• \$\begingroup\$ @Neil I don't think so. a!x isn't equal to a!x!x, and it needs the parentheses. But now I'm thinking x!(a!x%b)%c would work and save 4 bytes. \$\endgroup\$ Jul 30, 2023 at 7:42
  • \$\begingroup\$ But x!(...) equals (...)!x, and then I think you can remove the ()s, giving my original expression. \$\endgroup\$
    – Neil
    Jul 30, 2023 at 7:46
  • \$\begingroup\$ (Also I've obviously miscounted and it's only a total of 6 bytes saved.) \$\endgroup\$
    – Neil
    Jul 30, 2023 at 7:47
3
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PARI/GP, 90 bytes

a->[subst(lift(t-x),y,2)|t<-factor(Pol([Pol(Mod(binary(i),2),y)|i<-a]))[,1],deriv(t,x)==1]

Attempt This Online!

Coverts the input to a polynomial in \$\mathbb{F}_2[y][x]\$, and then factors it to find the roots.

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2
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Python3, 338 bytes:

E=enumerate
def C(a,b):
 d={}
 for x,A in E(a[::-1]):
  for y,B in E(b[::-1]):
   if'11'==A+B:d[x+y]=int(d.get(x+y,0)==0)
 return''.join(str(d.get(i,0))for i in range(0,max(d or[0])+1))[::-1]
def f(p):
 r=0;A,B=bin(p[0])[2:],bin(p[1])[2:]
 while 1:
  if p[2]==int(''.join(C(C(A,J:=bin(r)[2:]),J)),2)^int(''.join(C(B,J)),2):return r
  r+=1

Try it online!

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2
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Charcoal, 57 bytes

F³⊞υ⌕A⮌⍘N²1W⊙E⟦⌕A⮌⍘ⅈ²1⟧⁺§υ²∧κΣEκ⁺μ⁺§υ¹ΣEκ⁺ξ§υ⁰⊙κ﹪№κμ²M→Iⅈ

Attempt This Online! Link is to verbose version of code. Explanation:

F³⊞υ⌕A⮌⍘N²1

Read in the three coefficients, then decompose them as a sum of powers of 2.

⌕A⮌⍘ⅈ²1

Decomposing the trial result as a sum of powers of 2, ...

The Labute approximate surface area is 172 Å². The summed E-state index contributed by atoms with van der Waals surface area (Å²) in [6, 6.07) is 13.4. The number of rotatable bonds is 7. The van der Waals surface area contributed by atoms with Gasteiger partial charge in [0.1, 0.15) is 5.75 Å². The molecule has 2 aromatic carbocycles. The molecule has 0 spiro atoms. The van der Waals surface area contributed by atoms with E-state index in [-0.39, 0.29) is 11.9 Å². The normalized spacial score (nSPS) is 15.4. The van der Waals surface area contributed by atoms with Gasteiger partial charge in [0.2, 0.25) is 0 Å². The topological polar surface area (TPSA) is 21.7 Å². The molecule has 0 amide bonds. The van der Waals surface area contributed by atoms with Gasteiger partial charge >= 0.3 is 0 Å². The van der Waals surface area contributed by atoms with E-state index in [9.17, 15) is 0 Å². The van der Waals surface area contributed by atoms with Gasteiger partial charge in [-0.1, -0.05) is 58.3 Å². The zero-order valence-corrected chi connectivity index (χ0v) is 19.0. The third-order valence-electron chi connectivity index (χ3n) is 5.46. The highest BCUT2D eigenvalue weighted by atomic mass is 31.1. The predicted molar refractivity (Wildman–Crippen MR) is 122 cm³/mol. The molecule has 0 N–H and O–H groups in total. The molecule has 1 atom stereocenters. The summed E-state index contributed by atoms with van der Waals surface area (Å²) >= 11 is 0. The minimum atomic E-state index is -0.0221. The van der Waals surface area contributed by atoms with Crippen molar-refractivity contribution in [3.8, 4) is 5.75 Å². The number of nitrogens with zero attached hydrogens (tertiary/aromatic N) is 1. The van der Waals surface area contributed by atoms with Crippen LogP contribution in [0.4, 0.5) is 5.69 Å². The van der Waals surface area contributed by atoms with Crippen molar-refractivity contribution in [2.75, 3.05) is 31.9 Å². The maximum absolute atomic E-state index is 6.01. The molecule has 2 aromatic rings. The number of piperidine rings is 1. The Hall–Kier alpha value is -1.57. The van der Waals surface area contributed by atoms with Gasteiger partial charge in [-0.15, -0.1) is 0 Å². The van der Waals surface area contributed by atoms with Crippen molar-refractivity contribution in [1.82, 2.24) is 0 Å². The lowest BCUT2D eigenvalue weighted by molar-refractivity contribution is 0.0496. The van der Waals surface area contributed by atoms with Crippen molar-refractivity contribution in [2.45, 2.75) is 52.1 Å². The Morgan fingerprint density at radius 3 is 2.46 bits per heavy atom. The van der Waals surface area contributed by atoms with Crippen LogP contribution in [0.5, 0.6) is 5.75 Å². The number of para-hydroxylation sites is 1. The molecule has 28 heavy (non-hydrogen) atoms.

E⟦...⟧⁺§υ²∧κΣEκ⁺μ⁺§υ¹ΣEκ⁺ξ§υ⁰

... compose the decomposed values together by matrix sum, then flatten and join the matrices together, ...

W⊙...⊙κ﹪№κμ²

... and while any power of two appears an odd number of times, ...

M→

... increment the trial result.

Iⅈ

Output the final result.

By representing an integer as a list of powers of 2, the sum of integers is equivalent to the concatenation of the lists with duplicates removed, while the product of integers is equivalent to the Cartesian product of the lists, where each entry is reduced by sum, and then duplicates removed (note that in both cases triplicates become single entries). However it's not actually necessary to remove the duplicates, merely to check that there would be no left over entries.

I don't know whether there's a mathematical or computing term for creating an N-dimensional matrix where each entry is the sum of the relevant entries of N vectors, but numpy.add.outer performs the equivalent operation when N=2.

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2
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JavaScript (ES6), 63 bytes

-3 bytes thanks to @Neil

(a,b,c)=>(g=r=>(m=n=>n&&n%2*r^2*m(n>>1))(m(a)^b)^c?g(r+1):r)(0)

Try it online!

Commented

(a, b, c) =>  // input triplet (a, b, c)
( g = r => (  // g is a recursive function taking r
  m = n =>    // m is a recursive function taking n and
              // computing the carryless multiplication n * r
  n &&        //   stop if n = 0
  n % 2 * r ^ //   otherwise XOR the LSB of n multiplied by r
  2 *         //   with twice the result of
  m(n >> 1)   //   a recursive call with floor(n / 2)
)(m(a) ^ b)   // compute ((a * r) XOR b) * r
^ c           // XOR it with c
?             // if the result is not 0:
  g(r + 1)    //   try again with r + 1
:             // else:
  r           //   stop and return r
)(0)          // initial call to g with r = 0
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1
  • 1
    \$\begingroup\$ m(m(a))^m(b)^c can be written m(m(a)^b)^c to save 3 bytes. \$\endgroup\$
    – Neil
    Jul 30, 2023 at 7:09
1
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Ruby, 68 65 bytes

Utilizes the multiplication function from Arnauld's JavaScript answer. -3 bytes from @Neil.

->a,b,c{(0..).find{|x|m=->a{a>0?a%2*x^2*m[a/2]:0}
m[m[a]^b]^c<1}}

Attempt This Online!

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1
  • 1
    \$\begingroup\$ m[m[a]]^m[b]^c can be written m[m[a]^b]^c to save 3 bytes. \$\endgroup\$
    – Neil
    Jul 30, 2023 at 7:10